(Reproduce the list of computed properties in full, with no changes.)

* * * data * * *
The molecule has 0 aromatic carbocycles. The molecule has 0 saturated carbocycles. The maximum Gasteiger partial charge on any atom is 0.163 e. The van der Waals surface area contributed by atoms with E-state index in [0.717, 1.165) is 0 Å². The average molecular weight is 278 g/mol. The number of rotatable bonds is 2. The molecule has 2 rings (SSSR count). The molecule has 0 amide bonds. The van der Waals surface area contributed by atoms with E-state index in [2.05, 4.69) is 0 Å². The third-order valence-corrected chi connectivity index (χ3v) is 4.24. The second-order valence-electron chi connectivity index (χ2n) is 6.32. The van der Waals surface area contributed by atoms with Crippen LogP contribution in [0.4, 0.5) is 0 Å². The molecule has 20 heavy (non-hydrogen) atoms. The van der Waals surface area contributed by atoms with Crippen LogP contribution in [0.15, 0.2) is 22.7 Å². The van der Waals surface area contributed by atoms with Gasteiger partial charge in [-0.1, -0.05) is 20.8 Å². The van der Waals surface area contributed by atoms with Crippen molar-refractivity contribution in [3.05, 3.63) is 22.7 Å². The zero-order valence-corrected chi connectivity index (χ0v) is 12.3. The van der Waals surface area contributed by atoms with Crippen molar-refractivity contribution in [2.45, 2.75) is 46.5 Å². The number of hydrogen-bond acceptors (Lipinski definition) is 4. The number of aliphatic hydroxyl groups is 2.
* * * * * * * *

The molecule has 0 aromatic carbocycles. The molecule has 0 saturated carbocycles. The maximum Gasteiger partial charge on any atom is 0.163 e. The van der Waals surface area contributed by atoms with E-state index in [0.717, 1.165) is 0 Å². The average molecular weight is 278 g/mol. The number of rotatable bonds is 2. The molecule has 2 rings (SSSR count). The molecule has 0 amide bonds. The van der Waals surface area contributed by atoms with E-state index in [2.05, 4.69) is 0 Å². The third-order valence-corrected chi connectivity index (χ3v) is 4.24. The second-order valence-electron chi connectivity index (χ2n) is 6.32. The van der Waals surface area contributed by atoms with Crippen LogP contribution in [0.4, 0.5) is 0 Å². The molecule has 20 heavy (non-hydrogen) atoms. The van der Waals surface area contributed by atoms with Crippen LogP contribution in [0.15, 0.2) is 22.7 Å². The van der Waals surface area contributed by atoms with Gasteiger partial charge in [-0.1, -0.05) is 20.8 Å². The van der Waals surface area contributed by atoms with Crippen molar-refractivity contribution in [3.05, 3.63) is 22.7 Å². The zero-order valence-corrected chi connectivity index (χ0v) is 12.3. The van der Waals surface area contributed by atoms with Crippen molar-refractivity contribution in [2.45, 2.75) is 46.5 Å². The number of hydrogen-bond acceptors (Lipinski definition) is 4. The number of aliphatic hydroxyl groups is 2.